6. A method for implanting a medical implantable lead into a human or animal body, wherein the lead is adapted to be attached with a distal end (1) to an organ inside the body and comprises an inner lumen (7), comprising the steps of: guiding the distal end of the lead to a desired position inside the body by means of a guide wire (12, 13) inserted into the lumen (7); attaching the distal end to the organ in the desired position by suitable attaching means (3); withdrawing the guide wire from the lumen; and inserting a support core (14) having a desirable stiffness inside the lumen in order to regulate the mechanical properties of the lead during the working life when being implanted into a body.
PCT/SE2008/000416 2008-06-27 2008-06-27 A set comprising a medical implantable lead as well as a method for implanting the same WO2009157818A1 (en)

Priority Applications (1)

Application Number Priority Date Filing Date Title
PCT/SE2008/000416 WO2009157818A1 (en) 2008-06-27 2008-06-27 A set comprising a medical implantable lead as well as a method for implanting the same

Applications Claiming Priority (3)

Application Number Priority Date Filing Date Title
PCT/SE2008/000416 WO2009157818A1 (en) 2008-06-27 2008-06-27 A set comprising a medical implantable lead as well as a method for implanting the same
US13000075 US8452416B2 (en) 2008-06-27 2008-06-27 Medical lead assembly and method for implantation thereof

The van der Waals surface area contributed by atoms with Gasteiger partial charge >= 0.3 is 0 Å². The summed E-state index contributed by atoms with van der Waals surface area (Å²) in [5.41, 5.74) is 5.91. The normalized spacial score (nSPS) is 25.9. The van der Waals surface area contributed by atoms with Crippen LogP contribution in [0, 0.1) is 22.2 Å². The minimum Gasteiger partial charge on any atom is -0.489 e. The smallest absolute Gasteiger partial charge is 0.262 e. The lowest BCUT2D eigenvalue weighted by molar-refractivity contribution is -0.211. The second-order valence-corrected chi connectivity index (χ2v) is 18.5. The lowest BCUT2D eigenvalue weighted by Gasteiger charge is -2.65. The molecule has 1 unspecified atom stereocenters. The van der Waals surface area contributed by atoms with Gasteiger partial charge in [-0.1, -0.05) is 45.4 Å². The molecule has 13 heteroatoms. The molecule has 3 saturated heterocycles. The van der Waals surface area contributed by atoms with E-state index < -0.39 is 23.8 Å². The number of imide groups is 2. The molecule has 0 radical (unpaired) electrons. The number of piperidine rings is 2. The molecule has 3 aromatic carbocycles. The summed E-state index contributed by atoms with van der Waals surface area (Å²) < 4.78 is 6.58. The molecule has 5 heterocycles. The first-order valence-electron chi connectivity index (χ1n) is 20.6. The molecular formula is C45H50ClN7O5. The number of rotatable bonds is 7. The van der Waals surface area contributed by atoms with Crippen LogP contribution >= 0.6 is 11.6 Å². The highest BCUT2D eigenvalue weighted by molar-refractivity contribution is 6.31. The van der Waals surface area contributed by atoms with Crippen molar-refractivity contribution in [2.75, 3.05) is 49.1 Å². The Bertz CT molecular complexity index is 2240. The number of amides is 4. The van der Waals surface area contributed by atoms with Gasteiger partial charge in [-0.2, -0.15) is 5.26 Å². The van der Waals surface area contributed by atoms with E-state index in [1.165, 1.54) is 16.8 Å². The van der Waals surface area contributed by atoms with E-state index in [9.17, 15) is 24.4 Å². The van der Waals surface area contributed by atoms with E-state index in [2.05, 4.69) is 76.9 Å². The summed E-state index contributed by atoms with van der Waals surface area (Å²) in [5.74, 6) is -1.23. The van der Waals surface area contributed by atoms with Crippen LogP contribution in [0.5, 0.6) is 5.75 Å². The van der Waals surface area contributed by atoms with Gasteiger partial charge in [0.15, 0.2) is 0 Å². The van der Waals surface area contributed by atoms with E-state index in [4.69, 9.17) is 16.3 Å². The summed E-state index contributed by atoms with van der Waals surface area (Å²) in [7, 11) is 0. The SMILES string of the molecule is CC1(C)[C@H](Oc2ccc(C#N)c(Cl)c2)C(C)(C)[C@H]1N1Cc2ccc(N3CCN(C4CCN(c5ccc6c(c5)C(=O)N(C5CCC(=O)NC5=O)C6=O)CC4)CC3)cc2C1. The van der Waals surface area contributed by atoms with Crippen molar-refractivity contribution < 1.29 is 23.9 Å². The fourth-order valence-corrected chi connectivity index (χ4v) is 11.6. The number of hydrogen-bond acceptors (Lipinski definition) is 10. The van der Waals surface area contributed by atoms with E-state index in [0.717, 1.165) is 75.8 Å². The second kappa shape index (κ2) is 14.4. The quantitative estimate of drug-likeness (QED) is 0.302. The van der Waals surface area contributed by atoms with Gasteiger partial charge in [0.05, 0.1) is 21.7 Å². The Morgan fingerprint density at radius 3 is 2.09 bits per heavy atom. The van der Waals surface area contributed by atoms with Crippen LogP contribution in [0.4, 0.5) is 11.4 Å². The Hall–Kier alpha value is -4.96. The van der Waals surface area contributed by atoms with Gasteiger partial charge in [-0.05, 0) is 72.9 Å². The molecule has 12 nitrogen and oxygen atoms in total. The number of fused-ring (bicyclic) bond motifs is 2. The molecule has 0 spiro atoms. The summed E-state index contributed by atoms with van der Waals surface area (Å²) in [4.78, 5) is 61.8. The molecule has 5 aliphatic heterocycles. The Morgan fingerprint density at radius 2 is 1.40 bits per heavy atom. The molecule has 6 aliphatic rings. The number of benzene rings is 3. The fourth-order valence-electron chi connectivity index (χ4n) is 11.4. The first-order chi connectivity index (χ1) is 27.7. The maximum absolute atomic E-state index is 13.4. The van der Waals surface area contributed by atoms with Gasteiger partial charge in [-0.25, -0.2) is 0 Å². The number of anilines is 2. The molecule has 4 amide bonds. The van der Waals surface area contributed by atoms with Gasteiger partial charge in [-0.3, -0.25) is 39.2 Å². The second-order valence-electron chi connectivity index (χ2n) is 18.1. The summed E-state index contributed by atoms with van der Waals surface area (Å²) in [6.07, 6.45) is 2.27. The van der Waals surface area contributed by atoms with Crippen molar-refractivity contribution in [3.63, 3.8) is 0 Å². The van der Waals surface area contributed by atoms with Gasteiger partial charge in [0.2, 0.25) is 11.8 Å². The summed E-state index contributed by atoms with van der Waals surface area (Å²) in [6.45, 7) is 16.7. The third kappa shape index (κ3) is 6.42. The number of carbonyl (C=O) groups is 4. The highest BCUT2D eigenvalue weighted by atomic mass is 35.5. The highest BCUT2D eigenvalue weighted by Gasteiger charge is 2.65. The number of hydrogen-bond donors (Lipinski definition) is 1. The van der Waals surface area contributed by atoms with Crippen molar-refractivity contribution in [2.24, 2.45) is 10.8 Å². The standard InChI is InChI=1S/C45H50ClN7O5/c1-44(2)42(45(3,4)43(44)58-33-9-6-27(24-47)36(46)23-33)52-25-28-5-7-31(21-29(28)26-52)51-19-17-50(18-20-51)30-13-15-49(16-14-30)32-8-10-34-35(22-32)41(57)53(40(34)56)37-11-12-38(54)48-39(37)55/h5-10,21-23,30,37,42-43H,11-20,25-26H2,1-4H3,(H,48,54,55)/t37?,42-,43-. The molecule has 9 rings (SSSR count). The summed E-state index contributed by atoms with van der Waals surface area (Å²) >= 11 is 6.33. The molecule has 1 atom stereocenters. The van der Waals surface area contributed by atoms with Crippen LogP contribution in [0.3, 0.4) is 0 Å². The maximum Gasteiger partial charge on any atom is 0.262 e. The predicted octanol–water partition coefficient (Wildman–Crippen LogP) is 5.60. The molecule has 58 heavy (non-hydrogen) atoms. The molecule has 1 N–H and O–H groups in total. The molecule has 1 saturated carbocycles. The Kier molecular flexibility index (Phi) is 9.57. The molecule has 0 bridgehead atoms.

EP20080767089 EP2293841B1 (en) 2008-06-27 2008-06-27 Medical implantable lead of varying flexibility with a compensating support core

Publications (1)

Publication Number Publication Date
WO2009157818A1 true true WO2009157818A1 (en) 2009-12-30

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ID=41444738

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Application Number Title Priority Date Filing Date
PCT/SE2008/000416 WO2009157818A1 (en) 2008-06-27 2008-06-27 A set comprising a medical implantable lead as well as a method for implanting the same

Country Status (3)

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US (1) US8452416B2 (en)
EP (1) EP2293841B1 (en)
WO (1) WO2009157818A1 (en)

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KR20120069653A (en) * 2009-07-24 2012-06-28 뉴로넥서스 테크놀러지스, 인크. Medical device for electrical stimulation
US9327113B2 (en) * 2012-12-05 2016-05-03 Cardiac Pacemakers, Inc. Active fixation lead having a rotatable curve

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US5833604A (en) * 1993-07-30 1998-11-10 E.P. Technologies, Inc. Variable stiffness electrophysiology catheter
US6728579B1 (en) * 1999-03-22 2004-04-27 St. Jude Medical Ab “Medical electrode lead”
US20060079949A1 (en) * 2004-10-12 2006-04-13 Medtronic, Inc. Lead stabilizer and extension wire
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Title
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Also Published As

Publication number Publication date Type
EP2293841B1 (en) 2012-11-14 grant
EP2293841A1 (en) 2011-03-16 application
US20110093053A1 (en) 2011-04-21 application
US8452416B2 (en) 2013-05-28 grant
EP2293841A4 (en) 2012-02-08 application